Autobiography Teens

Life Gets Lighter

Mother’s condition was slowly getting worse. She went into hospital for an operation that might help the open ulcers to close. After she came home she had strict instructions that she must stay in bed. Mary and I took time off school to look after her and make sure that she didn’t get up. One day Mary had been out to do the shopping. When she got back Mother was pottering about on her legs. Mary was naturally cross with her. “I only thought I would make a bit of dinner for you.” This was typical of Mother. She knew that we were both taking valuable time our of school to give her the chance to get better and then she sabotaged us by not following doctor’s orders. At that time I was beginning to think that she did not want to get better. When she was ill she got attention and company, just as she received when, as a sickly child, she was sent for lovely holidays with the Lincolnshire cousins. Eventually she was provided with a very large and unwieldy mechanised wheel chair so that she could go out and do the shopping and we rarely had to take time off school. Yet her legs would still not get better. A long time after, when Mary and I were both married with children, she began to show signs of dementia. We found a good nursing home for her. She still retained her cheerful self and all the staff loved her. It is easy to be cheerful when we do not take responsibility for ourselves. At long last the ulcers closed completely. She got all the attention she had always wanted. I knew then that if people have a vested interest in being ill, nothing will make them better.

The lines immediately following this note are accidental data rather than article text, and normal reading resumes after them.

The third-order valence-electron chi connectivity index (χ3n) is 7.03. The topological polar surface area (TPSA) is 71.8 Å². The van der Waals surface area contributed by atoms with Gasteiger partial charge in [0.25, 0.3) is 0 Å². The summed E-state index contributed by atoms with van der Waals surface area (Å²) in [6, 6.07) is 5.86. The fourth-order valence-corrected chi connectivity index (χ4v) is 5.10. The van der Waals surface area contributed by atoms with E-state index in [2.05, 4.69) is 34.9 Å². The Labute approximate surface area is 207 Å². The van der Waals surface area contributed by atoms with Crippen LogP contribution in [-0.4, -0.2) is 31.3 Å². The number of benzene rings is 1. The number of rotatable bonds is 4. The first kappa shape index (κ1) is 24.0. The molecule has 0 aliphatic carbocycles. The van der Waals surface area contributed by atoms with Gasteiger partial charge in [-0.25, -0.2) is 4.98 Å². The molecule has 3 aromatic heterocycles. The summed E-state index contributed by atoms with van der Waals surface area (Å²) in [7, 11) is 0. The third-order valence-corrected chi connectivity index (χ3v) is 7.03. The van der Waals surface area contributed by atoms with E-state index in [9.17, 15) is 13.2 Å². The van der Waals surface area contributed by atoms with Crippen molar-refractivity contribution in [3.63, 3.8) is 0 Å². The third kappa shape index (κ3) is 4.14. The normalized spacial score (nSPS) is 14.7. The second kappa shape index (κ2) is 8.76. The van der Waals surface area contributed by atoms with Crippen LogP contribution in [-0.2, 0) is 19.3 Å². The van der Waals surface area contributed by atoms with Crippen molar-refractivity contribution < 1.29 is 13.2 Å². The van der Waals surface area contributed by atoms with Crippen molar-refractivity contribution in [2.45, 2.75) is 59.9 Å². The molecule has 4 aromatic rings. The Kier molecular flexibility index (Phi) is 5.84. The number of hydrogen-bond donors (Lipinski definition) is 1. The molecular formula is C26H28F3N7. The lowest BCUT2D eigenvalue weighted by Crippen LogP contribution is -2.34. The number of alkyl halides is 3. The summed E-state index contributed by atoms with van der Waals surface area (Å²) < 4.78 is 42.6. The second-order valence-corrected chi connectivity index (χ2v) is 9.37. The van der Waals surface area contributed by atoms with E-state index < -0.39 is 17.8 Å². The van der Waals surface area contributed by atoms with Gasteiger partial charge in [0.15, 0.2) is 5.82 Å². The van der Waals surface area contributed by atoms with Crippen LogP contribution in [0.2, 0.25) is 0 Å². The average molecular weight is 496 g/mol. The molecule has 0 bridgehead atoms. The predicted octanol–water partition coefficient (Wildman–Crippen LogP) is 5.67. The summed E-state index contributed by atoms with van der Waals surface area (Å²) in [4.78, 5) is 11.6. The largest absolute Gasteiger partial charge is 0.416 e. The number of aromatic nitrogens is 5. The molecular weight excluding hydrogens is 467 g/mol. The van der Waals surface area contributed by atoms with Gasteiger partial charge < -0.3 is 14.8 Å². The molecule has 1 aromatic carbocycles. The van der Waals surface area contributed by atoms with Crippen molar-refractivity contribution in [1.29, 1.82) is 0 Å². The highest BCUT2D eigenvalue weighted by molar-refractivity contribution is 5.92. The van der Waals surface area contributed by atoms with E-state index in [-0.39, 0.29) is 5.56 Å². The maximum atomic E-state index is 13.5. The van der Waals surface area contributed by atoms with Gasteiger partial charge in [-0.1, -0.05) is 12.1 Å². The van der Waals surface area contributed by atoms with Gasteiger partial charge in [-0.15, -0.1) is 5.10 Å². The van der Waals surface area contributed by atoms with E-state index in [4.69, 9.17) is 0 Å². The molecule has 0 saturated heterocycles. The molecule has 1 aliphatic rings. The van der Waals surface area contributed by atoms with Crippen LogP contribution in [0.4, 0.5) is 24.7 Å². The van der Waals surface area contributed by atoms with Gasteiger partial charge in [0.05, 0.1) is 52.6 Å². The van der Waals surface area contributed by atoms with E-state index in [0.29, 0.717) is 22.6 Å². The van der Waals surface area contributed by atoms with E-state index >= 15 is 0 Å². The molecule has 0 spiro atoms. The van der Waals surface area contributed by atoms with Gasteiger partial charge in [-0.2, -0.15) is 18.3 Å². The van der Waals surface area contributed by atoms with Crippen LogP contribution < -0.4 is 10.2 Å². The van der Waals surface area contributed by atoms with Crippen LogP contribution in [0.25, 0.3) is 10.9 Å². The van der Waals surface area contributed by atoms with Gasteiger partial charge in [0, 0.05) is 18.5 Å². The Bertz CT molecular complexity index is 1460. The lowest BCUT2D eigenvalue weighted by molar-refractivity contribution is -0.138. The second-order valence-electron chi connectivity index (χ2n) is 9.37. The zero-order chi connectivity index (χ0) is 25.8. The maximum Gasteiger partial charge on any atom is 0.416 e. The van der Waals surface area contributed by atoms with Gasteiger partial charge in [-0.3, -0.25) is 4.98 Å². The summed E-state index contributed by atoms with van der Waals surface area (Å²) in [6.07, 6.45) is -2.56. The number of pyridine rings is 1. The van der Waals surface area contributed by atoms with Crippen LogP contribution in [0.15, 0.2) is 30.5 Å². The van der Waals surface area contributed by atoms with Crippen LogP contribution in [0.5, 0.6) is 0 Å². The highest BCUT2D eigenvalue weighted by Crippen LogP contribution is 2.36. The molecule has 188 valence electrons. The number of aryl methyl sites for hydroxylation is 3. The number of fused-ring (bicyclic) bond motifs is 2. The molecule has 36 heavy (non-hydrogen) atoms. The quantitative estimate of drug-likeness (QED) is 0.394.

Once the war was over I slowly began to recover from my depression. My life was beginning to change. My time in the sixth form was the most rewarding because I was immersed in what I enjoyed: English, French and Spanish, both language and literature. I read English and Spanish metaphysical poetry and began to find some answers. John Donne, St. John of the Cross and Santa Teresa were my favourites. I found the concept of the dark night of the soul, when faith appears to vanish and a strong sense of meaninglessness overwhelms the soul. I wasn’t the only one. I felt comforted that some of the greatest poets had experienced this phenomenon and that it was another aspect of the life of the spirit.

I realised that I did not need to belong to an organised religion. We are part of a whole and have the powers within us to make the best of ourselves. If we want to feel secure we must all learn to understand ourselves and trust our own judgement. We should question whatever we are taught and decide for ourselves what we need. It is useless to ask people if they believe in God because we all have our own idea of what the word ‘god’ means to us. I developed a love for the golden age plays of Shakespeare and Calderon. I realised that the best of literature and philosophy can tell us all we need to know about the nature of mankind and spirituality.

My sister Mary and I became much closer because we both loved the theatre. Mary loved acting and I went to see her several times. I was astonished at her confidence to play parts that needed a lot of learning without drying up. At that time the best plays toured the provinces before they opened in London. We queued up at least twice a month at the Grand Theatre to get seats in the gods. We saw Edith Evans in “The Chalk Garden”, John Mills in “Five Finger Exercises”, Emlyn Williams in “Night must Fall” and many others. We attended our first operas, “La Boheme” and “Tosca” which remain my favourites. We both had a passion for jigsaw puzzles. To make it more fun we would take two or three, mix them up and finish them all.